The Ragdoll is a cat breed with blue eyes and a distinct colorpoint coat. It is a large and muscular semi-longhair cat with a soft and silky coat. Like all long haired cats, Ragdolls need grooming to ensure their fur does not mat. Developed by American breeder Ann Baker in the 1960s, it is best known for its docile and placid temperament and affectionate nature. The name "Ragdoll" is derived from the tendency of individuals from the original breeding stock to go limp and relaxed when picked up. Particularly popular in both the United Kingdom and the breed's native United States, ragdoll cats often are known as "dog-like cats" or "puppy-like cats" due to behaviors such as their tendency to follow people around, their ease at being physically handled, and their relative lack of aggression toward other pets. In the 1960's, a regular non pedigreed white domestic longhaired cat named Josephine produced several litters of typical cats. Josephine was of a Persian/Angora type and had litters sired by several unknown male Birman or Burmese-like cats, one of which had the Siamese point coloration. Josephine later produced kittens with a docile, placid temperament, affectionate nature, and a tendency to go limp and relaxed when picked up. When a subsequent litter produced more of the same, Ann Baker purchased several kittens from the owner who lived behind her and, believing that she had something special, set out to create what is now known as the ragdoll. The breed was selectively bred over many years for desirable traits, such as large size, gentle demeanor, and a tendency to go limp when picked up, as well as the striking pointed coloration.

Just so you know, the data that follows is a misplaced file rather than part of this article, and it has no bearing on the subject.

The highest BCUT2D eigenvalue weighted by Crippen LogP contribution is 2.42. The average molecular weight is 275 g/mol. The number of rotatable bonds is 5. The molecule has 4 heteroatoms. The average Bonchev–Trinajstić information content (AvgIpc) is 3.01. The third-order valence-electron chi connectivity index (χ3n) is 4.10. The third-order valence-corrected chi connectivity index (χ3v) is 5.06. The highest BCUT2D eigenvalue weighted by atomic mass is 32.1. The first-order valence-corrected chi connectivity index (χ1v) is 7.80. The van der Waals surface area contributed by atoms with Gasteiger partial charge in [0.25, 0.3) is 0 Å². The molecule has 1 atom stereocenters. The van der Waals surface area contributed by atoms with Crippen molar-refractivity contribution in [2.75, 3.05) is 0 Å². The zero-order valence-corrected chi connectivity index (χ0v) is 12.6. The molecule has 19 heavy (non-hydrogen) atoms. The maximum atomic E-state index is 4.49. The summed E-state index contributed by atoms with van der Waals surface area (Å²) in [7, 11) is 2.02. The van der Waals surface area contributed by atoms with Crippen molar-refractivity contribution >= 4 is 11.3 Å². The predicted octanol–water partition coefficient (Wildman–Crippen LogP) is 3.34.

Rules and Regulations
Indoor-Only: Because cats live much longer, safer lives indoors, CAT adopts to indoor-only homes.
In rare cases (typically when cats have persistent behavioral problems, such as inappropriate elimination, for which CAT veterinary staff have found no physical cause), cats may be approved to go to an indoor/outdoor home. Those adopting cats designated for possible indoor/outdoor homes go through CAT’s normal adoption process and sign a contract specific to indoor/outdoor situations.
Declawing: CAT asks adopters not to declaw adopted cats. Your adoption counselor can provide information about the detriments of declawing, humane alternatives, and how to train a cat to use a scratching post.
For adopters looking for declawed cats, there are almost always previously declawed cats at CAT awaiting adoption.
Kittens: Kittens must be 8-10 weeks old before they are available for adoption. This ensures that kittens receive a strong, healthy start in life and minimizes behavior problems because they are fully weaned and litter box trained. All kittens are spayed or neutered prior to adoption.
Kittens under six weeks of age are listed on CAT’s foster care list but are not available for viewing.